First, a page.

Letter from a frustrated dog owner

Here’s an exchange with a person who I’ve been working with recently to get their dog ready to take the American Kennel Club‘s Canine Good Citizen (CGC) test.

The question:

I’m really frustrated with where we are right now with S’s walking. As long as there are no distractions, he does fairly well. It’s something we could continue to work with. But if there are distractions, it all goes out the window. Last night he saw a squirrel within the first 100 yards and from then on he was pulling at the leash the whole time looking for the next squirrel or rabbit. I had been hoping to have a pleasant walk so I didn’t have any treats with me. But it really wouldn’t have mattered. You can get his attention with a “watch”, depending on how far away the distraction is, but as soon as you reward him for it, he’s back to the distraction.

I’m really torn. I’d like to not have to be in training mode every time we go for a walk. Plus, to really do it right, I would need a whole bag of treats and would have to eliminate a meal. But if I don’t work with him, then I feel I’m reinforcing negative actions on his part. And my arm gets tired.

Plus I have no idea how you trained your dogs not to pee or poop on walks. It takes him less than a stride to get all four feet planted and he’s almost immovable then. Any ideas?

And my response:

Dear T-
Not being next to you on the walk makes it hard for me to really get what’s going on. Maybe one of these nice late summer days we could do just that…? But, what you have to do is to keep up with the walking. I agree, treats aren’t really the answer. It is sort of about respect in my opinion…he believes his “work” (hunting critters – his job that he’s assigned himself in lieu of anything else to do) is more important than anything you have to tell him. So, somehow, we’ve got to get across that we have a different job in mind for him, a better one. But until he gets this, really understands this on his doggy level, he just doesn’t see the point in not doing it.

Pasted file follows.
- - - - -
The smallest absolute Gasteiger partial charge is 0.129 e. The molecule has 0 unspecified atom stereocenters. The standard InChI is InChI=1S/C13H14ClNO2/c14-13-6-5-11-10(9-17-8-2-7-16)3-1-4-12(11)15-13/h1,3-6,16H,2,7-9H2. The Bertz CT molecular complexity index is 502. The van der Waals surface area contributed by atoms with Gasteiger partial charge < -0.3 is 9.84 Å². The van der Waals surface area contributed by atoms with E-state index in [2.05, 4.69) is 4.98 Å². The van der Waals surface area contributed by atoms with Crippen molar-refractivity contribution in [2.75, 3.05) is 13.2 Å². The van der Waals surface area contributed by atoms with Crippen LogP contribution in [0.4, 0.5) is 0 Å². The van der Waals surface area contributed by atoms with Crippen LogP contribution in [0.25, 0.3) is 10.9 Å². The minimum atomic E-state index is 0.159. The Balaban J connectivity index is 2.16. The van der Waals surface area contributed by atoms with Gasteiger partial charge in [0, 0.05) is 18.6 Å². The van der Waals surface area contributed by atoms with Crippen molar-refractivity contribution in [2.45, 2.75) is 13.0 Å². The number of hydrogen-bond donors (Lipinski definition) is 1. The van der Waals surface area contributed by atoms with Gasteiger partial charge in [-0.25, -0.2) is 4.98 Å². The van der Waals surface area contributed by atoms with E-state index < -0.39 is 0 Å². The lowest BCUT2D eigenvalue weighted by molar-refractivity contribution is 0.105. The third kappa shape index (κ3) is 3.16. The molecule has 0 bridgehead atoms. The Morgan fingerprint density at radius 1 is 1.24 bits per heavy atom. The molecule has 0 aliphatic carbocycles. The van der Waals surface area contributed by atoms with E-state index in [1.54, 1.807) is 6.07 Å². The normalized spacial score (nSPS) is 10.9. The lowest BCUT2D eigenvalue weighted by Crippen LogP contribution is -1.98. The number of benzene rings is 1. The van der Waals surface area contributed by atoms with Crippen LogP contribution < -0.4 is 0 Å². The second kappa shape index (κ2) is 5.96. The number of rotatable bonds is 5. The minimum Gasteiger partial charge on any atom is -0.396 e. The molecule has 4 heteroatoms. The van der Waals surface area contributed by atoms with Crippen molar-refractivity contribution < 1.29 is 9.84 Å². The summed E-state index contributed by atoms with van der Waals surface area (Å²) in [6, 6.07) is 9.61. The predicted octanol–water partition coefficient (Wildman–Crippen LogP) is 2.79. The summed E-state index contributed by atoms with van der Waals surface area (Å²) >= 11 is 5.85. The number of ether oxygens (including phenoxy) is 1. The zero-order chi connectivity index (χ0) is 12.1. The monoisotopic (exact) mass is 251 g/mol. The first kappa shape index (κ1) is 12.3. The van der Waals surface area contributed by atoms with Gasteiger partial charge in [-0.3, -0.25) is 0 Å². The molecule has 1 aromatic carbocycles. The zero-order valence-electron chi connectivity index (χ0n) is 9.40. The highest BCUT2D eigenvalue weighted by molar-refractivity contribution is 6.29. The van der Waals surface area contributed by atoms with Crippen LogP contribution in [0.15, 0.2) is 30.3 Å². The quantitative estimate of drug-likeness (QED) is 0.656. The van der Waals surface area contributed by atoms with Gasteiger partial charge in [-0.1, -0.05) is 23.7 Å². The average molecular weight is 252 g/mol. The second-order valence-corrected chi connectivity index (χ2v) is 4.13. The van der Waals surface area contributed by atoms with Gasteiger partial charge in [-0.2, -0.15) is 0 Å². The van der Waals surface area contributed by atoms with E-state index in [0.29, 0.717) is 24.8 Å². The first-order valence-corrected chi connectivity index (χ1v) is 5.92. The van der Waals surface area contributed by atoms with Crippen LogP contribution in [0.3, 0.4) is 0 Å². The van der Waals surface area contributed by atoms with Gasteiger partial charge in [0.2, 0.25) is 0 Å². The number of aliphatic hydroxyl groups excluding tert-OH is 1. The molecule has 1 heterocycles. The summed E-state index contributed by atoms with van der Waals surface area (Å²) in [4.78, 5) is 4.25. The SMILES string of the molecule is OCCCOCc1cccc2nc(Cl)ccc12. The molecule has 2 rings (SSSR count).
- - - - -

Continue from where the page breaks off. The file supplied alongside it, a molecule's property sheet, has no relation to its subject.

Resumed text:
RuffWear packSo, sometimes a harsher correction tool can help – a prong/pinch collar helps communicate in no uncertain terms that his behavior isn’t appreciated. The correction makes sense to him and is aversive enough (without being cruel) to get through to him that you want him to stop. Other options include giving him another job while on walks. That’s where a good back pack comes in handy. I recommend dog back packs from RuffWear. They make packs that I’ve seen and used and are acceptable. Fill the pack with up to 20% of S’s body weight and then go for the walk. It is amazing how this can change a dog. Plus, it’s hard to pee with a pack on.

So, try those things. However, your comment about not wanting to be in training mode with each walk is also a clue that you are losing your patience. I hope you come to accept that you kind of do need to always be in training mode when out with your dog. The training gets easier with time, but you can never just check out. It’s sort of like parenting – you’re always on, no matter how old they get. The older they get, the easier and less intensive the work is, but you still are the dad, always. So, try to find a place of acceptance with that fact. So, try to find a place of acceptance with that fact. This doesn’t mean that you have to tolerate a sore arm and a disrespectful dog, but you do have to continue training him his whole life.

Let me know if this helps.


What to do about dog barking

Barking dogsA question comes in on problem barking:

Q: Any suggestion as to how we can work with our dog when she is sitting in our yard, and barking at others who walk pass our house?

A: Barking is self-reinforcing. That means you don’t have to do anything for the behavior to become a habit. That is why bark collars (the citronella and static shock kind) work – they give a negative correction when the bark happens, breaking the habit. But, before deciding on one of those, I like to try to train the dog to “quiet” on command. To do so, you have find a way to encourage them to bark, and name it a command name (like “speak” or “defend”). When you say that command word, knock on the wall or do what it takes to get the dog to bark. Then, after they bark 3 or 4 times, say, “QUIET” and “Watch!” As they turn toward you, give a treat. So you begin to associate “quiet” with a treat. The other thing you can try is to tell her to “leave it” as she is barking and call her to “come“. Once she is next to you, treat her and bring her inside.